"It is I, father dear," came a voice like the scraping of knives on the scissors grinder's wheel. Then up jumped the ogre and opened the door and a tall young ogress fell into his arms. I am mighty glad she didn't fall into mine, for I should have died upon the spot. But, dear me! I have not time to tell how simply fearful she looked, for she immediately began to cry, "Father, father, when can I get married?" He patted her on the back with a force that would have floored you or me and said in his most soothingly ogrish tone, "Soon, my dear, very soon. I have nearly enough teeth now to build you a fine palace. But none but the most perfect teeth shall go to the making of the home of so perfect a creature as yourself." Whereupon they kissed so heartily that sparks fell in showers all around. Then the ogress went off to bed, I suppose.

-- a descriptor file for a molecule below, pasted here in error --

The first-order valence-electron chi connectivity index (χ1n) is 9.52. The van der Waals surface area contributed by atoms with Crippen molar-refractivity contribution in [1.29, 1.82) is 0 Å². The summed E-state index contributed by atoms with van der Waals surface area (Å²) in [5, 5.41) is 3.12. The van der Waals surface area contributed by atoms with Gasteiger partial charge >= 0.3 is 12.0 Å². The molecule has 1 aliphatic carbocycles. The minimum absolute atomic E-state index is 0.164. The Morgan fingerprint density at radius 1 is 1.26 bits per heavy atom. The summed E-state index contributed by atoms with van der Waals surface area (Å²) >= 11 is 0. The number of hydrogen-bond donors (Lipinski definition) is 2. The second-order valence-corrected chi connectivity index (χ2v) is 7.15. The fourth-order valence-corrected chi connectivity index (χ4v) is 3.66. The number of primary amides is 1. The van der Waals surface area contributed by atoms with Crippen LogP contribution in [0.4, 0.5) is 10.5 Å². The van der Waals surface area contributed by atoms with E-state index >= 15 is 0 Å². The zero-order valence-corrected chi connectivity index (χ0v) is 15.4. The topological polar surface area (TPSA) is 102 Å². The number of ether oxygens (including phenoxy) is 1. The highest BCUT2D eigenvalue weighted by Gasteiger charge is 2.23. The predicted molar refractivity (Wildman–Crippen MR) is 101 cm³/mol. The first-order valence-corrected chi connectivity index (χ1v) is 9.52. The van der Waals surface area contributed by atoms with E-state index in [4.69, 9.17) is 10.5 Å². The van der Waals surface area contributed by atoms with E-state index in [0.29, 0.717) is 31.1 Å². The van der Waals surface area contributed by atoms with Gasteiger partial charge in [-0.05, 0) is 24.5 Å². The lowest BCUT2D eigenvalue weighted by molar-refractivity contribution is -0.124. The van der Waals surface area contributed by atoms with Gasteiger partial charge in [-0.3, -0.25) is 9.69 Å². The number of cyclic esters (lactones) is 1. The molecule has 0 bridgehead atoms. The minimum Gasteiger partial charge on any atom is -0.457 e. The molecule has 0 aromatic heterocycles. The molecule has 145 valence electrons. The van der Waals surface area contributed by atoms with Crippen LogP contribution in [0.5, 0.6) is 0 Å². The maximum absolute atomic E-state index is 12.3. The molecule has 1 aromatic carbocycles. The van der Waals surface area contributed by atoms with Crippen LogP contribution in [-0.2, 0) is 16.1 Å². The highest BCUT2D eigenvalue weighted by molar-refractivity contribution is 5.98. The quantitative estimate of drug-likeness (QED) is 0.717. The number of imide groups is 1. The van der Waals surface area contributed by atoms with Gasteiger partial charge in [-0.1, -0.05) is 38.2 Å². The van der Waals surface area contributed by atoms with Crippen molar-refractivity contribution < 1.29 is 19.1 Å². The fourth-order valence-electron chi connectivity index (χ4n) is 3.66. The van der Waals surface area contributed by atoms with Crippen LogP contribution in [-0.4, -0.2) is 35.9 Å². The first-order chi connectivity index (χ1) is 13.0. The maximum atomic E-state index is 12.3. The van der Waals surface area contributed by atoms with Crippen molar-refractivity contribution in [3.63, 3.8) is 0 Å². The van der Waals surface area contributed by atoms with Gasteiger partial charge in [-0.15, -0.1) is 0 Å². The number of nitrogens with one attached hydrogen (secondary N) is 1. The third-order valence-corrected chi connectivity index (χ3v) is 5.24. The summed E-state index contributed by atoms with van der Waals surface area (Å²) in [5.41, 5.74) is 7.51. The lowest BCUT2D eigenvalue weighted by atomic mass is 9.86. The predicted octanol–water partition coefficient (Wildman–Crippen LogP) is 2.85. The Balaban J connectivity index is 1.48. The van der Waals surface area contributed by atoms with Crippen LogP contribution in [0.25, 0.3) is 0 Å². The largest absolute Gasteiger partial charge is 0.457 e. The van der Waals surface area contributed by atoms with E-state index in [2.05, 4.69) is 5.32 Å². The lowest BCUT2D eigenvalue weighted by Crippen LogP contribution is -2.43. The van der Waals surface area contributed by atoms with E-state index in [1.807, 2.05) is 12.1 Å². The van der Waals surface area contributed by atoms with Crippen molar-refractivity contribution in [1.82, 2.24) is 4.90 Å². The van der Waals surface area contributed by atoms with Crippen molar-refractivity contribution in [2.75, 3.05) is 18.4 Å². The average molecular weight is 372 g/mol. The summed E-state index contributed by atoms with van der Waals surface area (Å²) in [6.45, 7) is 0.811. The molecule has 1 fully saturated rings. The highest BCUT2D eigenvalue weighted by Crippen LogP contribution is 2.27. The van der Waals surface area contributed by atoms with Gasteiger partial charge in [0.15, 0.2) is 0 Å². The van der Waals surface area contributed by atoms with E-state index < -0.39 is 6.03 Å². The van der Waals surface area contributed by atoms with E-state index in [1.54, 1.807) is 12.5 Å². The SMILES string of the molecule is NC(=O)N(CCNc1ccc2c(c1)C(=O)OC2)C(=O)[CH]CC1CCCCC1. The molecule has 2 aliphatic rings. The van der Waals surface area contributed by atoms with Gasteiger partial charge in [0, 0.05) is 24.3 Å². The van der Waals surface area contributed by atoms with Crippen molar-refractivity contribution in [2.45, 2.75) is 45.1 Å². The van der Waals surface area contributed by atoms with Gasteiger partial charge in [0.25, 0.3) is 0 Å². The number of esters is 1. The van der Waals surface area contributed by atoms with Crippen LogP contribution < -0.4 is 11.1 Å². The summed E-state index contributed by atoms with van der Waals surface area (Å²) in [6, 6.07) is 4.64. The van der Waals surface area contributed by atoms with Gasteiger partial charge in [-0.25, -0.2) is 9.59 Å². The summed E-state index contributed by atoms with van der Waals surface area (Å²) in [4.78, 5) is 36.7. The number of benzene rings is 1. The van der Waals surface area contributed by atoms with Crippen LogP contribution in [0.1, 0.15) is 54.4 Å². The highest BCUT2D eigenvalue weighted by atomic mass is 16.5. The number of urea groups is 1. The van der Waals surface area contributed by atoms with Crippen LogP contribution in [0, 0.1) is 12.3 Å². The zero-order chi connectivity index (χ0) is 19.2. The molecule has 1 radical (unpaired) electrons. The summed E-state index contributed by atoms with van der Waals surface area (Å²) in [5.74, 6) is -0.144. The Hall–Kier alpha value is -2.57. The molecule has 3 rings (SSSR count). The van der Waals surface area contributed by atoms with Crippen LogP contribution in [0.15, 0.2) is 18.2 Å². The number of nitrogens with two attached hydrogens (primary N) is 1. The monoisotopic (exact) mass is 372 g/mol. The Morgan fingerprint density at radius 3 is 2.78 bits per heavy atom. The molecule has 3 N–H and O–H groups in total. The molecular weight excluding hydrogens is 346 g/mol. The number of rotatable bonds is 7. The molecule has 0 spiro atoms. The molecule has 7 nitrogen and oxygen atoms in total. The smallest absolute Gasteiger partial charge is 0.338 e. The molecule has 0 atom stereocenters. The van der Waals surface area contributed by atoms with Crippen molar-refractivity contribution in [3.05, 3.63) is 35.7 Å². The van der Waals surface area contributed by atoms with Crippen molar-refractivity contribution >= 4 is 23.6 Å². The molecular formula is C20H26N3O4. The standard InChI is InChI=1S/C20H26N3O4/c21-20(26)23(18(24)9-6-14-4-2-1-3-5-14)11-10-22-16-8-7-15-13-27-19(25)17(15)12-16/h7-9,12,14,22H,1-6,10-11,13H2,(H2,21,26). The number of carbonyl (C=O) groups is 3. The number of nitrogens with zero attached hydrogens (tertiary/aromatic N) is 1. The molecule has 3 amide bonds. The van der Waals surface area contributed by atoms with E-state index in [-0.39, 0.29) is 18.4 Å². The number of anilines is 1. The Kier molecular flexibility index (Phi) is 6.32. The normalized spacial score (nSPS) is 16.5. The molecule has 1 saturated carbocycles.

The old ogre stood a moment in the middle of the floor grumbling to himself. "Tooth hunting used to be very easy before mortals began cleaning their teeth so much!" growled he. "But never mind. The children aren't all taking care of their teeth, so I'll go for the children."
Hurriedly putting his treasures away, he drew from a little cupboard a bottle of greenish liquid. Then he took down a quiver full of arrows and started dipping them one after the other into the liquid.
"The old scalawag," thought I. "Why, he is going hunting with poisoned darts." Next he took down a heavy sack and slinging it over his shoulder started for the door, singing in a grating voice:
"The night's the time for me, boys,
Though I hunt sometimes by day;
My darts are swift, my darts are sure,
I am the terrible ogre T. A."